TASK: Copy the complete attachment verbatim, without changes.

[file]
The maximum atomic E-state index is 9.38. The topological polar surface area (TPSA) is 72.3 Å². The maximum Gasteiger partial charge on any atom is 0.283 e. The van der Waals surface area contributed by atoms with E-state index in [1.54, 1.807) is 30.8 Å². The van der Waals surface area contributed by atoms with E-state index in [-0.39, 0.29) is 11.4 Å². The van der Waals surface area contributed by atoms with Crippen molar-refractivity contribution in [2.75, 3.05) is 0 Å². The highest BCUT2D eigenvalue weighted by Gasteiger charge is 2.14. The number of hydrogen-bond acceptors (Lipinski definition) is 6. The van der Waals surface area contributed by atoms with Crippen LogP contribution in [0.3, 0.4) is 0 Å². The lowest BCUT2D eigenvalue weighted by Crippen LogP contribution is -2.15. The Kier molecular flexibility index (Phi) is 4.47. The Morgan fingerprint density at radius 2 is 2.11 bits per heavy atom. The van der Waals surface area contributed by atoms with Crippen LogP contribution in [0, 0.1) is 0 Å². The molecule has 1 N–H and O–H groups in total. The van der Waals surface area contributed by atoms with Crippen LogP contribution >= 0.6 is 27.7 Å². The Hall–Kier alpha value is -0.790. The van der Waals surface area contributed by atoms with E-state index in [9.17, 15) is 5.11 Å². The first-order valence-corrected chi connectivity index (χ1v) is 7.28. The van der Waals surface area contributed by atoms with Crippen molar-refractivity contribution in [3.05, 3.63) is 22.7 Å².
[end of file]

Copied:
The maximum atomic E-state index is 9.38. The topological polar surface area (TPSA) is 72.3 Å². The maximum Gasteiger partial charge on any atom is 0.283 e. The van der Waals surface area contributed by atoms with E-state index in [1.54, 1.807) is 30.8 Å². The van der Waals surface area contributed by atoms with E-state index in [-0.39, 0.29) is 11.4 Å². The van der Waals surface area contributed by atoms with Crippen molar-refractivity contribution in [2.75, 3.05) is 0 Å². The highest BCUT2D eigenvalue weighted by Gasteiger charge is 2.14. The number of hydrogen-bond acceptors (Lipinski definition) is 6. The van der Waals surface area contributed by atoms with Crippen LogP contribution in [0.3, 0.4) is 0 Å². The lowest BCUT2D eigenvalue weighted by Crippen LogP contribution is -2.15. The Kier molecular flexibility index (Phi) is 4.47. The Morgan fingerprint density at radius 2 is 2.11 bits per heavy atom. The van der Waals surface area contributed by atoms with Crippen LogP contribution in [0, 0.1) is 0 Å². The molecule has 1 N–H and O–H groups in total. The van der Waals surface area contributed by atoms with Crippen LogP contribution >= 0.6 is 27.7 Å². The Hall–Kier alpha value is -0.790. The van der Waals surface area contributed by atoms with E-state index in [9.17, 15) is 5.11 Å². The first-order valence-corrected chi connectivity index (χ1v) is 7.28. The van der Waals surface area contributed by atoms with Crippen molar-refractivity contribution in [3.05, 3.63) is 22.7 Å².